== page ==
Vision & Mission

The vision / motto of National Museum is

To collect art objects of Historical, Cultural and Artistic significance for the purpose to display,
protection, preservation and interpretation (research).
To disseminate knowledge about the significance of the objects in respect of history, culture and
artistic excellence and achievements.

To serve as cultural centre for enjoyment and interaction of the people in artistic and cultural
activity.

To serve as epitome of national identity.

The conservation laboratory of the National Museum has made immense efforts to become one of
the most superior laboratories in the conservation and restoration of art objects. Initially, its main
task was to look after the large collection of the National Museum, but now it also serves other
institutions such as the Raj Bhawans and other public agencies in identification examination. It also
performs actual restoration on oil paintings and art works. Besides keeping the vast and varied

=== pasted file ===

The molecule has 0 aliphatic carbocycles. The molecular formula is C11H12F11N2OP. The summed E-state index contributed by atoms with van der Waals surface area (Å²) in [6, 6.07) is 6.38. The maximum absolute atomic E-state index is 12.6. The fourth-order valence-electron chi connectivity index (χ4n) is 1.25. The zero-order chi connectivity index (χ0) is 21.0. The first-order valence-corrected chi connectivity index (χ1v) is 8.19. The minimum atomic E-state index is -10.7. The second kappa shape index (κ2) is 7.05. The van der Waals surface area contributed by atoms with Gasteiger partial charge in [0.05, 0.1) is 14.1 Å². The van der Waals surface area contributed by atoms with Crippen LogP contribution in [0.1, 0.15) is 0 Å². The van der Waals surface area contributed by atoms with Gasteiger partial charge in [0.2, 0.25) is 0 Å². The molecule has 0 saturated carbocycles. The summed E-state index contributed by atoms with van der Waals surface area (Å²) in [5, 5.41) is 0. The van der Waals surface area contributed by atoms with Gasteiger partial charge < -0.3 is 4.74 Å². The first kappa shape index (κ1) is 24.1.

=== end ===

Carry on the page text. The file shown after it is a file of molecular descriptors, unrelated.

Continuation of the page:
collection in a good state of preservation as per international standards the laboratory engages in
research and capacity building programmes also.

Conservation Project

The laboratory carries out regular surveys of art objects of different departments, and gives
treatment on a priority basis to the objects that need it. Materials of a delicate nature such as palm
leaves, parchment, paper, miniatures, painting, textiles and oil paintings as well as harder
substances such as metal and their alloys, stones, terracottas, ceramics and wall paintings are
treated according to the internationally accepted principles of conservation. Some of the major
conservation projects being currently undertaken include:

National Project of restoration of oil paintings of non- Indian origin and other works of art: The
project was launched by the Ministry of Human Resource Development, Government of India in
1985. They carried out surveys, documentation and conservation of the oil paintings and other
artefacts of non Indian origin in various Raj Bhawans and havelis. This body was later strengthened
by two or more centres one at National Research Laboratory for Conservation of Cultural Property,
Lucknow and another at Victoria Memorial Hall, Calcutta.

Conservation of Wall Paintings at Jhala Haveli, Rajasthan: The laboratory took up the job of
treating the wall paintings of Jhala Haveli, Kota, Rajasthan. The work has been completed
successfully and these paintings, after mounting, were displayed in the galleries of the National